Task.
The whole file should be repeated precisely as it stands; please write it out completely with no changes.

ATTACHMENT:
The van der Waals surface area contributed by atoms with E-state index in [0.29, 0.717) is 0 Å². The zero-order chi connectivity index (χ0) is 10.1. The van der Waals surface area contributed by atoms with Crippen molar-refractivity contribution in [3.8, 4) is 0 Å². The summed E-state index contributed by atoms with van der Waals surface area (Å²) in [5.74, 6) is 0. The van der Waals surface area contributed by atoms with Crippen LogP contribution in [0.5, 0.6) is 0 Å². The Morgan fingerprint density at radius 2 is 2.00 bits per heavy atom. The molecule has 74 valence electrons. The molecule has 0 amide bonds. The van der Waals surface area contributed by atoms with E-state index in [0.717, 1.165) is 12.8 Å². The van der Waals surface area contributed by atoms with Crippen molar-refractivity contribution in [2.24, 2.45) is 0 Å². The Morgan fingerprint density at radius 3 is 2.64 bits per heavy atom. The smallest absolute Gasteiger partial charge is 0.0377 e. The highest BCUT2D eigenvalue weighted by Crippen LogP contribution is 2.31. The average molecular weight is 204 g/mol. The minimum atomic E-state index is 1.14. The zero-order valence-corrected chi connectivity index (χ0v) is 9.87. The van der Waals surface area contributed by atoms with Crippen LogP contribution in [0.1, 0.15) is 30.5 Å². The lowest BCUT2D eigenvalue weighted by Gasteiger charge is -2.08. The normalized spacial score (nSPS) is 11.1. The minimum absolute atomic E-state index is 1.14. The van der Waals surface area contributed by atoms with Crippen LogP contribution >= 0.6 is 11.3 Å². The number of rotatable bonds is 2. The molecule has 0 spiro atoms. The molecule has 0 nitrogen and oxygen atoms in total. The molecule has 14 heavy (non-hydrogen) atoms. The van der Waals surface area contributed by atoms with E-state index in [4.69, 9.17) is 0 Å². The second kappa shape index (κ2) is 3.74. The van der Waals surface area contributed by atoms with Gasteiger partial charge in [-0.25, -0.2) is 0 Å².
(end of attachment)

The van der Waals surface area contributed by atoms with E-state index in [0.29, 0.717) is 0 Å². The zero-order chi connectivity index (χ0) is 10.1. The van der Waals surface area contributed by atoms with Crippen molar-refractivity contribution in [3.8, 4) is 0 Å². The summed E-state index contributed by atoms with van der Waals surface area (Å²) in [5.74, 6) is 0. The van der Waals surface area contributed by atoms with Crippen LogP contribution in [0.5, 0.6) is 0 Å². The Morgan fingerprint density at radius 2 is 2.00 bits per heavy atom. The molecule has 74 valence electrons. The molecule has 0 amide bonds. The van der Waals surface area contributed by atoms with E-state index in [0.717, 1.165) is 12.8 Å². The van der Waals surface area contributed by atoms with Crippen molar-refractivity contribution in [2.24, 2.45) is 0 Å². The Morgan fingerprint density at radius 3 is 2.64 bits per heavy atom. The smallest absolute Gasteiger partial charge is 0.0377 e. The highest BCUT2D eigenvalue weighted by Crippen LogP contribution is 2.31. The average molecular weight is 204 g/mol. The minimum atomic E-state index is 1.14. The zero-order valence-corrected chi connectivity index (χ0v) is 9.87. The van der Waals surface area contributed by atoms with Crippen LogP contribution in [0.1, 0.15) is 30.5 Å². The lowest BCUT2D eigenvalue weighted by Gasteiger charge is -2.08. The normalized spacial score (nSPS) is 11.1. The minimum absolute atomic E-state index is 1.14. The van der Waals surface area contributed by atoms with Crippen LogP contribution >= 0.6 is 11.3 Å². The number of rotatable bonds is 2. The molecule has 0 spiro atoms. The molecule has 0 nitrogen and oxygen atoms in total. The molecule has 14 heavy (non-hydrogen) atoms. The van der Waals surface area contributed by atoms with E-state index in [4.69, 9.17) is 0 Å². The second kappa shape index (κ2) is 3.74. The van der Waals surface area contributed by atoms with Gasteiger partial charge in [-0.25, -0.2) is 0 Å².